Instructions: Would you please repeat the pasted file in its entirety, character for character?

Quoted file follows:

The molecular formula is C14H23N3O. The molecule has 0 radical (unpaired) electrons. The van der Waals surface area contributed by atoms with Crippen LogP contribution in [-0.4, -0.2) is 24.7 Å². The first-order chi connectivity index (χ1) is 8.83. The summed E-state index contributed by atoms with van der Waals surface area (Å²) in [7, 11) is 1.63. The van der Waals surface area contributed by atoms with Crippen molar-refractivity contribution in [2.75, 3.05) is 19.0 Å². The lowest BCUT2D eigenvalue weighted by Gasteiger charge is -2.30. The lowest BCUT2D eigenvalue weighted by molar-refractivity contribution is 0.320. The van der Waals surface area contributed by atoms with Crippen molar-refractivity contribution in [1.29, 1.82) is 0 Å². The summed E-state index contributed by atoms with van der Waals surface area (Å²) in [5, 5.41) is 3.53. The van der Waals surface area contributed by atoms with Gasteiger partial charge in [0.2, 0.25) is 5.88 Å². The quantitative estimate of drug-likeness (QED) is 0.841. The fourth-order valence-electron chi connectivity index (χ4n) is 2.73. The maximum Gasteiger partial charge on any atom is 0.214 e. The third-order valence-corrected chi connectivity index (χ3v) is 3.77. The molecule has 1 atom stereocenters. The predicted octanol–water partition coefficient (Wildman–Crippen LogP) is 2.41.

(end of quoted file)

The molecular formula is C14H23N3O. The molecule has 0 radical (unpaired) electrons. The van der Waals surface area contributed by atoms with Crippen LogP contribution in [-0.4, -0.2) is 24.7 Å². The first-order chi connectivity index (χ1) is 8.83. The summed E-state index contributed by atoms with van der Waals surface area (Å²) in [7, 11) is 1.63. The van der Waals surface area contributed by atoms with Crippen molar-refractivity contribution in [2.75, 3.05) is 19.0 Å². The lowest BCUT2D eigenvalue weighted by Gasteiger charge is -2.30. The lowest BCUT2D eigenvalue weighted by molar-refractivity contribution is 0.320. The van der Waals surface area contributed by atoms with Crippen molar-refractivity contribution in [1.29, 1.82) is 0 Å². The summed E-state index contributed by atoms with van der Waals surface area (Å²) in [5, 5.41) is 3.53. The van der Waals surface area contributed by atoms with Gasteiger partial charge in [0.2, 0.25) is 5.88 Å². The quantitative estimate of drug-likeness (QED) is 0.841. The fourth-order valence-electron chi connectivity index (χ4n) is 2.73. The maximum Gasteiger partial charge on any atom is 0.214 e. The third-order valence-corrected chi connectivity index (χ3v) is 3.77. The molecule has 1 atom stereocenters. The predicted octanol–water partition coefficient (Wildman–Crippen LogP) is 2.41.